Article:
Positivity for plasma serum M protein at diagnosis is a prognostic factor for disseminated disease. Tournier-Rangeard et al. (12) reported on 17 patients with H&N EMP and found that the patients with positive for serum M protein at diagnosis exhibited poorer 5-year DFS (16.7% vs. 90.9%, P=0.008) and 5-year MMFS rates (33% vs. 100%, P=0.016). Other studies also reported that the presence of M protein indicated a higher incidence of conversion to MM (22,23). In the present series, serum M protein was present at diagnosis in 26 (47.3%) of 55 patients. The patients with initial serum M protein exhibited a poorer 5-year PFS rate (57.1% vs. 87.7%, P=0.030) and a higher risk of progression to MM (P=0.033).
Progression to MM also remains the main problem associated with EMP, especially for older patients. Some previous studies found that advanced age is associated with a higher risk of progression to MM but does not influence LC (10,17). Our study identified that progression to MM occurred more frequently in older patients, with patients <50 years old showing better 5-year MMFS (91.7% vs. 68.9%, P=0.028) than those ≥50 years old, and found that local recurrence after treatment was associated with the risk of progression to MM (P=0.001). Furthermore, the current study clearly demonstrated that patients without progression to MM had a significantly better 5-year OS rate (87.4% vs. 45.7%, P=0.021). In addition, patients with local recurrence had a worse OS (56.8% vs. 84.1%, P=0.358). There was no statistically significant difference, possibly due to the small number of patients.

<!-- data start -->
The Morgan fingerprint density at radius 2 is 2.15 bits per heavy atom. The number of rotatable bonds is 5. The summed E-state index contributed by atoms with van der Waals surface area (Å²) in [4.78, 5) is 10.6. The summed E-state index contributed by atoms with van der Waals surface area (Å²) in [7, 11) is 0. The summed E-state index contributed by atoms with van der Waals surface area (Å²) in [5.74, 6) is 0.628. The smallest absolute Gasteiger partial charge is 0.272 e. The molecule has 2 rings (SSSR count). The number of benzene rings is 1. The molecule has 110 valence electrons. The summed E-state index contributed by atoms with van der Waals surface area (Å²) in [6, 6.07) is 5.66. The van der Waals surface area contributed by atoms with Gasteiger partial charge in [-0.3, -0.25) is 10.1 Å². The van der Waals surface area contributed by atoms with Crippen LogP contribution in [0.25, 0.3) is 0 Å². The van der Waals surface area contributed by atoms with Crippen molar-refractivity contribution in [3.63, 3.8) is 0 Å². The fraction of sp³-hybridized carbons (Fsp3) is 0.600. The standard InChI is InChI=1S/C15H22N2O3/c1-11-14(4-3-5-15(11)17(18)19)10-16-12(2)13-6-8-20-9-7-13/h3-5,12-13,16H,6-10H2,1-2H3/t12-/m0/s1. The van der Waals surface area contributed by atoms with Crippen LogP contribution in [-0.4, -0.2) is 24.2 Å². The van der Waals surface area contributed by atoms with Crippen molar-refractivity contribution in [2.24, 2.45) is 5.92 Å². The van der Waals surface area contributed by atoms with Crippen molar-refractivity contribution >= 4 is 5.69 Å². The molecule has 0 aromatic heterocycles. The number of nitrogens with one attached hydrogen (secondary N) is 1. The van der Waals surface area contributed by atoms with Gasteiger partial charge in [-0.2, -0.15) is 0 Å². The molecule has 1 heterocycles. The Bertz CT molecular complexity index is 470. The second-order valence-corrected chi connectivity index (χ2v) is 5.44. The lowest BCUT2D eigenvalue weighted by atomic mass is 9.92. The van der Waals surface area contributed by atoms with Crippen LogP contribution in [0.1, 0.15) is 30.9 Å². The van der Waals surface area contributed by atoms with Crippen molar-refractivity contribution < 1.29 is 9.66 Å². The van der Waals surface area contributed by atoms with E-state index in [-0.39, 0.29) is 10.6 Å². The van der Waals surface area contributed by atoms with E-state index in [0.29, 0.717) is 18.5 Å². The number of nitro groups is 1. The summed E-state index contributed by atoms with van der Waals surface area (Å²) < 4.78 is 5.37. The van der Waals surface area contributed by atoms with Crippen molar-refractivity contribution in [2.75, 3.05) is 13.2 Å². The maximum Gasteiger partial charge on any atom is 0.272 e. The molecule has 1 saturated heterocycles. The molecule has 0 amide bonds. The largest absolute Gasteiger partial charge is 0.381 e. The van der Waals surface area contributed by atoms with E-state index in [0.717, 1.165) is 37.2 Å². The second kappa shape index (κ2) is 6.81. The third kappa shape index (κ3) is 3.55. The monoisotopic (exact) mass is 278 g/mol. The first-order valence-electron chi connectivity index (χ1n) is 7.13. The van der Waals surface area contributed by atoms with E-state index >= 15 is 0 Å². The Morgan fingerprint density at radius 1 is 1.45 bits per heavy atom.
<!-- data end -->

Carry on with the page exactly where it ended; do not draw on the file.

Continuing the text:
EMP is well known to be radiation sensitive, and several investigators have demonstrated that high LC rates of 85%–100% can be achieved with adequate doses of RT (2,8,14,15,24). In our series, the LRFS of the patients who received RT was 89.1% at 5 years, which is consistent with previous reports. Our results also demonstrated that the patients who received RT exhibited superior 5-year MMFS, PFS and OS.
Alexiou et al. (5) recommended surgery followed by RT for EMP when complete resection is difficult to achieve. Bachar et al. (2) reported on 68 patients with H&N EMP and found that the local recurrence, regional recurrence and progression to MM rates following RT alone were 12.8% (5/39), 5.1% (2/39), and 17.9% (7/39), respectively, and the corresponding values were 12.5% (1/8), 25.0% (2/8), and 50.0% (4/8) following surgery alone. They also found that surgery without RT decreased the 5-year local recurrence-free rate from 82% to 75%. These authors thus recommended that RT should be considered as the primary therapy and that postoperative RT should be applied for patients with involved surgical margins but is not necessary for those who have undergone complete surgical excision with negative margins. However, in the report of Ozsahin et al. (17), nine (3%) patients underwent complete resection with negative margins, and only one of them received postoperative RT; subsequently, 7 patients relapsed. These findings argue against surgery alone, even in cases in which complete resection with negative margins was achieved. Suh et al. (25) suggested that RT alone can achieve a high LC rate and suggested that a large number of patients may not require surgery except when moderate doses of RT are challenging due to adjacent normal critical organs.